Photography by Jody Horton
Story and Photography by Lisa Fain
I come from a candy-making family. You’d know Christmastime was fast approaching when Great-Grandma Gibson and my great-aunt Pearl could be found buzzing around the kitchen, whipping up big batches of fondants, fudge, divinity, dipped chocolates and date-loaf candy. They’d lovingly package the homemade confections in decorated boxes and deliver them to their rural North Texas neighbors as gifts.
By Terry Thompson-Anderson
Photography by Bill Albrecht
When Gary and Kathy Gilstrap bought their land—on which they would plant their vineyard—in 1994, they brought a new perspective to the Texas wine industry. Both Gilstraps are pharmacists by trade, with well-established scientific backgrounds, so their methods and approach to the business of grape-growing and winemaking have often skirted tradition. And some of those methods have not only been heeded and applied by other winemakers following the Gilstraps’ example, but also have led to a new, more modern wave of traditions in the Texas industry.
Janel Jefferson, Ophelia, 2010, Acrylic, charcoal, and dried flowers on paper, 68 x 36 inches, courtesy of the artist and Wally Workman Gallery
COLLECTION SELECTIONS: DE-LUXE
on view at Laguna Gloria | 3809 W. 35th Street
August 24 – December 2, 2012
You can stoke up on Fair Bean coffee drinks and selected baked goods now while shopping or preparing for training and racing events at RunTex's Riverside Drive location. But you will still want to go to Fair Bean Coffee (2210 South First Street) for their popular Rotos, "World's Best" Tortilla Espanola (owner Andres Salvador says it's as ubiquitous as peanut butter and jelly in Spain) made with Jeremiah Cunningham's organic and pastured eggs, and both Sweet and Savory Empandas.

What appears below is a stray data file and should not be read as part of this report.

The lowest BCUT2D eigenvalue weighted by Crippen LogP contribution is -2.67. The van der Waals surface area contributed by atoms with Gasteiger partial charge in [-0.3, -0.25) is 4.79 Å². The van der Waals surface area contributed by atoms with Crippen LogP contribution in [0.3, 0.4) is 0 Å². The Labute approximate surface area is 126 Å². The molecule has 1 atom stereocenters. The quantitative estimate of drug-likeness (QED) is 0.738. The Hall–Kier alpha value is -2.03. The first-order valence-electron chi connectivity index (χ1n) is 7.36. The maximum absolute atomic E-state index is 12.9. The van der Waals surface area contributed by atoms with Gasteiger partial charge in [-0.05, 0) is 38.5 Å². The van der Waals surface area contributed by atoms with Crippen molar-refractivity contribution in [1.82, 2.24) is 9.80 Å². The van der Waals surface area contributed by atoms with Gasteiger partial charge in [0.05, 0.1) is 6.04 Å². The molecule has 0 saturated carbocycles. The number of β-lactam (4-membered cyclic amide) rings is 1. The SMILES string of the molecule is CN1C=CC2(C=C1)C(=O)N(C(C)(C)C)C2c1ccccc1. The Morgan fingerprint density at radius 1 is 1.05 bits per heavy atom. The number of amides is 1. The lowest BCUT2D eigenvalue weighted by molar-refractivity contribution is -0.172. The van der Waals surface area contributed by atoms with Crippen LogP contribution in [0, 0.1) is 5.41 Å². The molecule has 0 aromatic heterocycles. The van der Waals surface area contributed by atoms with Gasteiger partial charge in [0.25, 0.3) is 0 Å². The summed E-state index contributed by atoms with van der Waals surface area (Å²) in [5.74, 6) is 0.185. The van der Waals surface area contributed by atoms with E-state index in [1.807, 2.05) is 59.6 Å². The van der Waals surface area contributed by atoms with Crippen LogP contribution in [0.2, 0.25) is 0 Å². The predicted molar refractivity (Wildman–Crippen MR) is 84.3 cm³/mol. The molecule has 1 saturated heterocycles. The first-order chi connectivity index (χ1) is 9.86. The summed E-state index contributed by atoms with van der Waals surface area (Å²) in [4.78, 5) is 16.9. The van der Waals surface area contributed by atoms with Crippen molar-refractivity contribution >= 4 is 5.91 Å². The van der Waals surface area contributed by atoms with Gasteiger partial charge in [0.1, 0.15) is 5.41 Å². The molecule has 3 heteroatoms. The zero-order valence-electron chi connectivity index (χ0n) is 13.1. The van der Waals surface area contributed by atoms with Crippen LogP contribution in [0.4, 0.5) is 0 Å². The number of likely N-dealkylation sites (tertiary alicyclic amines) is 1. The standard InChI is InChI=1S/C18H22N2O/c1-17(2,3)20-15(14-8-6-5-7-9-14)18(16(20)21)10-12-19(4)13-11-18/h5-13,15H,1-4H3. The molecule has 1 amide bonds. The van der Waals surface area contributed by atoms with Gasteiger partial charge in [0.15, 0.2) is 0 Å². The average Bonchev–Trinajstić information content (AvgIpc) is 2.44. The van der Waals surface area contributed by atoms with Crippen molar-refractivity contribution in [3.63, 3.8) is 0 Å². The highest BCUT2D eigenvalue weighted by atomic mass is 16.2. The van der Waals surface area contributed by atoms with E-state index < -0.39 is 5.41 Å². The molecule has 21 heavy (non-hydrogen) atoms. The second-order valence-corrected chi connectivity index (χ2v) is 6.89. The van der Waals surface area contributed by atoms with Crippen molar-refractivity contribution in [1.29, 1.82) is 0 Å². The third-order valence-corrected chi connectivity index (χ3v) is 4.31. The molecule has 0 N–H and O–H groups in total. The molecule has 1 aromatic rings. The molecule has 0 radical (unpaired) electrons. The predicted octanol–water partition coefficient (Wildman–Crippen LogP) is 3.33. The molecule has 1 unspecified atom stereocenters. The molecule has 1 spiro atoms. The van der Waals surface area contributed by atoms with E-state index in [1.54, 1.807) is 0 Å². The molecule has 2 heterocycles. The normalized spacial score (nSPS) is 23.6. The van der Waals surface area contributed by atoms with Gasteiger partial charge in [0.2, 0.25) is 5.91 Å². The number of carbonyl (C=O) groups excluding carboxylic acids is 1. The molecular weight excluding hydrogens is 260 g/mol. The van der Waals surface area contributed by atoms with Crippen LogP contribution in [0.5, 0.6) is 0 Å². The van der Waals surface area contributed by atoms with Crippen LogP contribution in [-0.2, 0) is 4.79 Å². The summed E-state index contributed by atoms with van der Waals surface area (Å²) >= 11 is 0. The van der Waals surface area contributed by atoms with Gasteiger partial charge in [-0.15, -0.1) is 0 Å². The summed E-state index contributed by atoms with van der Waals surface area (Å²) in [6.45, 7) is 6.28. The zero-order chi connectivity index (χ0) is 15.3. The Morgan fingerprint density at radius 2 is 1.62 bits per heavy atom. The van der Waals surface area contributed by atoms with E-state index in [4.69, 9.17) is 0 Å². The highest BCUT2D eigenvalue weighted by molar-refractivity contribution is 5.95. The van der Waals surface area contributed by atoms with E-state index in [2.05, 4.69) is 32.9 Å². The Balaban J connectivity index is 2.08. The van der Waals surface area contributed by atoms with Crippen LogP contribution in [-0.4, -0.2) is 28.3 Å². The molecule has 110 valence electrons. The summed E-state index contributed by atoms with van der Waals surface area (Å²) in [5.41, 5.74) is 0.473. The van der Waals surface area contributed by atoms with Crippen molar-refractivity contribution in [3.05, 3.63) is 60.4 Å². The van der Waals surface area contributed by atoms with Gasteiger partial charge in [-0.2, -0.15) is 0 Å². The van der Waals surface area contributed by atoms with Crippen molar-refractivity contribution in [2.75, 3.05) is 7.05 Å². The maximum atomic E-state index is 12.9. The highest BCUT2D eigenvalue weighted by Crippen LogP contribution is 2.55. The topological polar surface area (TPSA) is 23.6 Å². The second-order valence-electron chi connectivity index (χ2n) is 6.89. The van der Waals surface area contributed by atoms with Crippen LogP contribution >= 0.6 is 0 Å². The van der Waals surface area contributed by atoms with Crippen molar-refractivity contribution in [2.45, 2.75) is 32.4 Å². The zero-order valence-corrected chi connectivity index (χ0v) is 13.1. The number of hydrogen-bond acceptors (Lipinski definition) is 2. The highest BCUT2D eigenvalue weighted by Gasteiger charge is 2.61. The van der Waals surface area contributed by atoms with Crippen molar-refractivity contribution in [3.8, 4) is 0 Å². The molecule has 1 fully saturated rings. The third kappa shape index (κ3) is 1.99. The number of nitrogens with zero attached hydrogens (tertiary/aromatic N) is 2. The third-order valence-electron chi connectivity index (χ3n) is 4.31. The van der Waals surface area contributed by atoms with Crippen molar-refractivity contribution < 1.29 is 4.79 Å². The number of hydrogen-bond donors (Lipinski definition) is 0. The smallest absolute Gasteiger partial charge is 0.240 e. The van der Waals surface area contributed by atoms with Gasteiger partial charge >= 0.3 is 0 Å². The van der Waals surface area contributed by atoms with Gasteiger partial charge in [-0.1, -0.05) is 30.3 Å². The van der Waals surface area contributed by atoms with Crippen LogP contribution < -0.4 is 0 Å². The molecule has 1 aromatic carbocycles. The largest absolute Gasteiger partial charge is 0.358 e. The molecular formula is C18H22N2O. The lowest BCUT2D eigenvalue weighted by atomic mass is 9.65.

By Dick Pierce
Dear Permie Pro,
Q: We’ve planted, tended and nearly harvested our entire spring garden. We’re planning to finish harvesting, then mulch heavily and water only occasionally—to let our garden, and ourselves, relax this summer. What else can we do during this dormant time besides avoid the sun and drink margaritas?
Not a Fan of the Heat
A: Dear Not,
It sounds like you’ve done everything right for your particular gardening style—you planted early, harvested in the cooler weather and treated your garden right with moisture under mulch for the summer.
By Terry Thompson-Anderson
Angela Moench had a romantic notion about planting a vineyard in the Texas Hill Country back in 1996. Land prices hadn’t yet skyrocketed, and many scenic properties were still available for reasonable sums. So when Angela and her husband, Howard, a Houston physician, found a choice parcel situated on a high bluff overlooking Lake Travis, they purchased it and began planning their vineyard. The couple saw the vineyard as a natural complement to their passion for good wine and food, and an opportunity to become a part of the growing, evolving Texas wine industry.
By Fred Thompson
from his book Grillin' With Gas (Taunton Press, April 2009)
Photography by Ben Fink, courtesy of Taunton Press
Few of us will ever cook a whole hog, but we all have the ability to smoke a pork shoulder. This recipe started out as North Carolina-style barbecue (remember, barbecue is a noun) and has, over the years, evolved from low-and-slow-cooked smoked pork in a vinegary sauce to a meat that works as a base for all the regional sauces, including Memphis and Georgia styles.
By Lucinda Hutson
Photography by Karen Dickey
I’m not much of a baker or a dessert maker. Culinary arts requiring precise measuring and strict attention to timing don’t often fit my improvisational style of cooking. (Okay, I have a few exceptions—like my lemon verbena pound cake, Spanish citrus flan or hoppin’ jalapeño carrot cake—celebrated in my cookbooks.) However, after I’ve spent hours creating a special feast, I sometimes just want to serve something quick and easy for dessert—candy for the eyes and palate.
Story and Photography By Kelly Yandell
Waco, like many growing Texas cities, is ever expanding into the countryside. But just west of Waco, away from the bustle, in the small town of McGregor, sits a still-bucolic, beautiful parcel of land dotted with grazing cows and owned by some of the nicest people you’d ever care to meet. Mill-King Market & Creamery is one of a growing number of Texas dairy farms on the road to abandoning the conventional route to marketing milk.
Nick Cave, Soundsuit, 2011, Dogwood twigs, wire, upholstery, basket, and mannequin, 86” x 36” x 28” Courtesy of the Chaney Family Collection, Photograph: James Prinz Photography, Chicago